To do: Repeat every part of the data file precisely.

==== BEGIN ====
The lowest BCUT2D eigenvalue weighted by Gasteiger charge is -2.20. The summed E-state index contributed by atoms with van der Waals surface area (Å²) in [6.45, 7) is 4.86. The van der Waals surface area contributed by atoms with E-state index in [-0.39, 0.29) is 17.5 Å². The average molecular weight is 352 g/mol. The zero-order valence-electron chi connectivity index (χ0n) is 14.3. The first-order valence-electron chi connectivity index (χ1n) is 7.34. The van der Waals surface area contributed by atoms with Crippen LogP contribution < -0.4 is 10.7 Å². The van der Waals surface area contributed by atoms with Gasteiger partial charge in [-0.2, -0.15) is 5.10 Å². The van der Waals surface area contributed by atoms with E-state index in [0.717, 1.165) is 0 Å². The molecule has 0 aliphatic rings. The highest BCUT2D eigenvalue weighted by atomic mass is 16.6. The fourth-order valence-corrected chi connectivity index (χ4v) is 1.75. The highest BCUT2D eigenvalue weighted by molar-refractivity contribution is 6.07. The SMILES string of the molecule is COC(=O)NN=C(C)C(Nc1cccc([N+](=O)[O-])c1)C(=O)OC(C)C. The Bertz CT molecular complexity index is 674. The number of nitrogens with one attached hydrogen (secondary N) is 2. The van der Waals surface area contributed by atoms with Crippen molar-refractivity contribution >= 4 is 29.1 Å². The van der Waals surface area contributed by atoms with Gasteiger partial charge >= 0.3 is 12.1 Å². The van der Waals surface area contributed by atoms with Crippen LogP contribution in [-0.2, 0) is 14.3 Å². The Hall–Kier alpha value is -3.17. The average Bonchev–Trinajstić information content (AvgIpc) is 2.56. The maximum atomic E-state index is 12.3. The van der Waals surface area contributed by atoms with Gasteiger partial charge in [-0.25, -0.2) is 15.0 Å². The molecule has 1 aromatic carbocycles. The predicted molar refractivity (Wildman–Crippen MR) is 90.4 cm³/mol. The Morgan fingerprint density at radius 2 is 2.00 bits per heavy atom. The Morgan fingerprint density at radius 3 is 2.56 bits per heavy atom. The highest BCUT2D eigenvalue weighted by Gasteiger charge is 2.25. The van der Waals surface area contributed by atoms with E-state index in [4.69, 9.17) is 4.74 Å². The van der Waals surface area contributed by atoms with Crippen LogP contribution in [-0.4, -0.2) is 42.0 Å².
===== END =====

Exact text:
The lowest BCUT2D eigenvalue weighted by Gasteiger charge is -2.20. The summed E-state index contributed by atoms with van der Waals surface area (Å²) in [6.45, 7) is 4.86. The van der Waals surface area contributed by atoms with E-state index in [-0.39, 0.29) is 17.5 Å². The average molecular weight is 352 g/mol. The zero-order valence-electron chi connectivity index (χ0n) is 14.3. The first-order valence-electron chi connectivity index (χ1n) is 7.34. The van der Waals surface area contributed by atoms with Crippen LogP contribution < -0.4 is 10.7 Å². The van der Waals surface area contributed by atoms with Gasteiger partial charge in [-0.2, -0.15) is 5.10 Å². The van der Waals surface area contributed by atoms with E-state index in [0.717, 1.165) is 0 Å². The molecule has 0 aliphatic rings. The highest BCUT2D eigenvalue weighted by atomic mass is 16.6. The fourth-order valence-corrected chi connectivity index (χ4v) is 1.75. The highest BCUT2D eigenvalue weighted by molar-refractivity contribution is 6.07. The SMILES string of the molecule is COC(=O)NN=C(C)C(Nc1cccc([N+](=O)[O-])c1)C(=O)OC(C)C. The Bertz CT molecular complexity index is 674. The number of nitrogens with one attached hydrogen (secondary N) is 2. The van der Waals surface area contributed by atoms with Crippen molar-refractivity contribution >= 4 is 29.1 Å². The van der Waals surface area contributed by atoms with Gasteiger partial charge >= 0.3 is 12.1 Å². The van der Waals surface area contributed by atoms with Crippen LogP contribution in [-0.2, 0) is 14.3 Å². The Hall–Kier alpha value is -3.17. The average Bonchev–Trinajstić information content (AvgIpc) is 2.56. The maximum atomic E-state index is 12.3. The van der Waals surface area contributed by atoms with Gasteiger partial charge in [-0.25, -0.2) is 15.0 Å². The molecule has 1 aromatic carbocycles. The predicted molar refractivity (Wildman–Crippen MR) is 90.4 cm³/mol. The Morgan fingerprint density at radius 2 is 2.00 bits per heavy atom. The Morgan fingerprint density at radius 3 is 2.56 bits per heavy atom. The highest BCUT2D eigenvalue weighted by Gasteiger charge is 2.25. The van der Waals surface area contributed by atoms with E-state index in [4.69, 9.17) is 4.74 Å². The van der Waals surface area contributed by atoms with Crippen LogP contribution in [-0.4, -0.2) is 42.0 Å².